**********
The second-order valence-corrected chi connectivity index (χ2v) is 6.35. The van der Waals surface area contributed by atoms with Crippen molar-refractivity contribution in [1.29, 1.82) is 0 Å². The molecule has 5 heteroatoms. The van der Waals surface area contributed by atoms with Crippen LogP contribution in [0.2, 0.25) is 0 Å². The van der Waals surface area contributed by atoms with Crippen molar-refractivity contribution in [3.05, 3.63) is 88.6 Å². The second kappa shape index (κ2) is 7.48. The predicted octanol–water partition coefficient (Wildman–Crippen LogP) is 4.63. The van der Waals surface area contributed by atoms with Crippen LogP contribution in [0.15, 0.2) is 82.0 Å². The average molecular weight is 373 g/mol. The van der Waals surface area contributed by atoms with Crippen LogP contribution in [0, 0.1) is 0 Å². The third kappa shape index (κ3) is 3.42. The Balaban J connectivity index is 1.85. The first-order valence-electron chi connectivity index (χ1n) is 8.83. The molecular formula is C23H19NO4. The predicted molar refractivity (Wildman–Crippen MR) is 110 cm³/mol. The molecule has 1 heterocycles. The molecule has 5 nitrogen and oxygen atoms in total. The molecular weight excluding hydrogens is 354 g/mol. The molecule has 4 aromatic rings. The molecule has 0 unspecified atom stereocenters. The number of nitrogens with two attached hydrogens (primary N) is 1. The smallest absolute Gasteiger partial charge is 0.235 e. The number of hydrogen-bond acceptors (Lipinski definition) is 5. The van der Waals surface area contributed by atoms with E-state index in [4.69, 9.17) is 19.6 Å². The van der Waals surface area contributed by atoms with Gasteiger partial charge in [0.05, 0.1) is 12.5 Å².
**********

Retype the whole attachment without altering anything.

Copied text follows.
The second-order valence-corrected chi connectivity index (χ2v) is 6.35. The van der Waals surface area contributed by atoms with Crippen molar-refractivity contribution in [1.29, 1.82) is 0 Å². The molecule has 5 heteroatoms. The van der Waals surface area contributed by atoms with Crippen LogP contribution in [0.2, 0.25) is 0 Å². The van der Waals surface area contributed by atoms with Crippen molar-refractivity contribution in [3.05, 3.63) is 88.6 Å². The second kappa shape index (κ2) is 7.48. The predicted octanol–water partition coefficient (Wildman–Crippen LogP) is 4.63. The van der Waals surface area contributed by atoms with Crippen LogP contribution in [0.15, 0.2) is 82.0 Å². The average molecular weight is 373 g/mol. The van der Waals surface area contributed by atoms with Crippen LogP contribution in [0, 0.1) is 0 Å². The third kappa shape index (κ3) is 3.42. The Balaban J connectivity index is 1.85. The first-order valence-electron chi connectivity index (χ1n) is 8.83. The molecular formula is C23H19NO4. The predicted molar refractivity (Wildman–Crippen MR) is 110 cm³/mol. The molecule has 1 heterocycles. The molecule has 5 nitrogen and oxygen atoms in total. The molecular weight excluding hydrogens is 354 g/mol. The molecule has 4 aromatic rings. The molecule has 0 unspecified atom stereocenters. The number of nitrogens with two attached hydrogens (primary N) is 1. The smallest absolute Gasteiger partial charge is 0.235 e. The number of hydrogen-bond acceptors (Lipinski definition) is 5. The van der Waals surface area contributed by atoms with E-state index in [4.69, 9.17) is 19.6 Å². The van der Waals surface area contributed by atoms with Gasteiger partial charge in [0.05, 0.1) is 12.5 Å².